The reason for this raid and seizure need not concern the reader, I will say only that it was nothing to do with child pornography, obscenity or even politics.

Some time later I returned to Islington Police Station where I handed the arresting officer a print-out I had found after the raid. I gave this to him in the presence of four other detectives. Five years later in the civil action I brought against the police he denied under oath ever having seen it. I didn’t bother to call the other four because I knew they would echo his perjury.

In 1993, I had suffered a similar arrest and seizure, and my computer was busted, so this time I asked my solicitor to write to the police to confirm both that no information had been retained and that neither machine had been damaged. The arresting officer wrote directly to me confirming both these points. For reasons I won’t go into here I knew he was lying about the second point, and when I recovered the machines, sure enough, one of them had been trashed.

During the civil trial, the police claimed this machine had been damaged when it was seized, and in order to “prove” this lie they called an expert witness, a computer technician who testified that he had examined the backups the police assured me had not been retained, and that these had indicated the machine was damaged prior to their seizure. This outrageous and brazen dishonesty was waived aside by the judge as if it were of no consequence at all. People who come up against real police duplicity can expect this from the courts and from their collaborators in the CPS.

An interesting aside here is that any time the Met or any UK police force seize a computer they back it up and retain the backup. Who is to say that five, ten or more years down the line they won’t “find” incriminating evidence on one of these hard disks linking the person from whom it was seized to a major criminal or terrorist cartel?

I could say a lot more here about how the police cajole witnesses into giving “correct” evidence, and how on one earlier occasion they actually invented a witness, so yes, I do know all about both police lies and police conspiracies, but if the police in Newcastle at this time had wanted to fit up Stafford & Luvaglio, there was a very simple way they could have done it, namely they could have verballed up either or both of them. If they had verballed up Stafford in particular, as a career criminal with a conviction for possessing a firearm, he wouldn’t have had a prayer. (If you are not au fait with the practice of verballing and why the police no longer use it, check out this short paper). All the evidence in this case indicates that the police acted impeccably, intelligently and promptly. Let’s give them credit for once, because often they don’t deserve it.

Does all this mean there was no conspiracy here? How about this for a conspiracy, shady businessman Vince Landa realised his former close friend Angus Sibbet had been ripping him off big time. Seething with rage he decided not simply to punish him but to exact a deadly revenge, so after arranging to absent himself from the country at the material time, he recruited his own brother and Stafford to carry out the murder, which they did, but were apprehended partly because they bungled the hit and partly due to excellent detective work. Does that or does that not sound more plausible? This is the perceived wisdom, and it is undoubtedly what happened. It is also almost certainly the reason Michael Luvaglio severed all connection with his brother and did not even attend his funeral two years ago.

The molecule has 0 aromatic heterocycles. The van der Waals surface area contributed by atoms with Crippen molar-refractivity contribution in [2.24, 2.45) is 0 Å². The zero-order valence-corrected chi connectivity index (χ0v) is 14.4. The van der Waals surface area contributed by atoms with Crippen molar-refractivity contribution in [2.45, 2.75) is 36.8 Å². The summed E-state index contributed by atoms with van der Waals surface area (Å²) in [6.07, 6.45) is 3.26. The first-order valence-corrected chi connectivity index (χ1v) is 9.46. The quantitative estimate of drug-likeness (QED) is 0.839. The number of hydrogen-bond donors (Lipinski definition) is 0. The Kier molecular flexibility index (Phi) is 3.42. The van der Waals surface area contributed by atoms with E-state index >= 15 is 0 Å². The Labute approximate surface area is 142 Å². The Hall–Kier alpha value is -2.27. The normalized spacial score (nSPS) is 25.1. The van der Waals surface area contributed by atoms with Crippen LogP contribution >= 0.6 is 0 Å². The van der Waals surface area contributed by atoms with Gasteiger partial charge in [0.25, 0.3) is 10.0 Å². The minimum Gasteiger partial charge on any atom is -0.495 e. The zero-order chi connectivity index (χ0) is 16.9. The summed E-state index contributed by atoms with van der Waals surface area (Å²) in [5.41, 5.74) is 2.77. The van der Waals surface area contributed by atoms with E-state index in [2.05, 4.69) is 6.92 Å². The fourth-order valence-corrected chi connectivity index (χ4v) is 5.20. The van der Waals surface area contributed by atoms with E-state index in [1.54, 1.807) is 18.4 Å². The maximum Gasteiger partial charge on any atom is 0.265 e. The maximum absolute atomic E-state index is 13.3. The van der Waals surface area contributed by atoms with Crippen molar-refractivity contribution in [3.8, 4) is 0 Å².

Returning to the House of Lords judgment, it will be seen from this that new witnesses were indeed found, but their testimony was considered insufficient to shake the verdict. It is always possible to find new witnesses, but these witnesses must be credible. Likewise it is always possible to find inconsistencies in a case of any complexity or even a simple one. If 10 witnesses to a murder claim the man who wielded the knife was wearing a red shirt and two say otherwise, is that enough to bamboozle a jury? Not with a proper direction by an experienced trial judge. For those interested in pursuing this subject I can recommend the classic 1908 book On The Witness Stand... by Hugo Münsterberg and the contemporary works of Elizabeth Loftus, and that without mentioning case law.

One final point should be noted about Mr Stafford. No, I do not mean his other criminal activities alluded to in my previous article, nor his trial 4 years ago in relation to a car that mysteriously caught fire. Rather while his partner-in crime has always protested his own innocence, Stafford has not. In 1980, he confessed to the murder of Angus Sibbet, selling his story to the News Of The World. Then he retracted his confession to a rival newspaper. If nothing else this shows a cavalier attitude to the truth, but that has always been the case with Dennis Stafford.

[The above op-ed was first published December 12, 2013. * The comments did not save to my hard disk, nor did they archive.]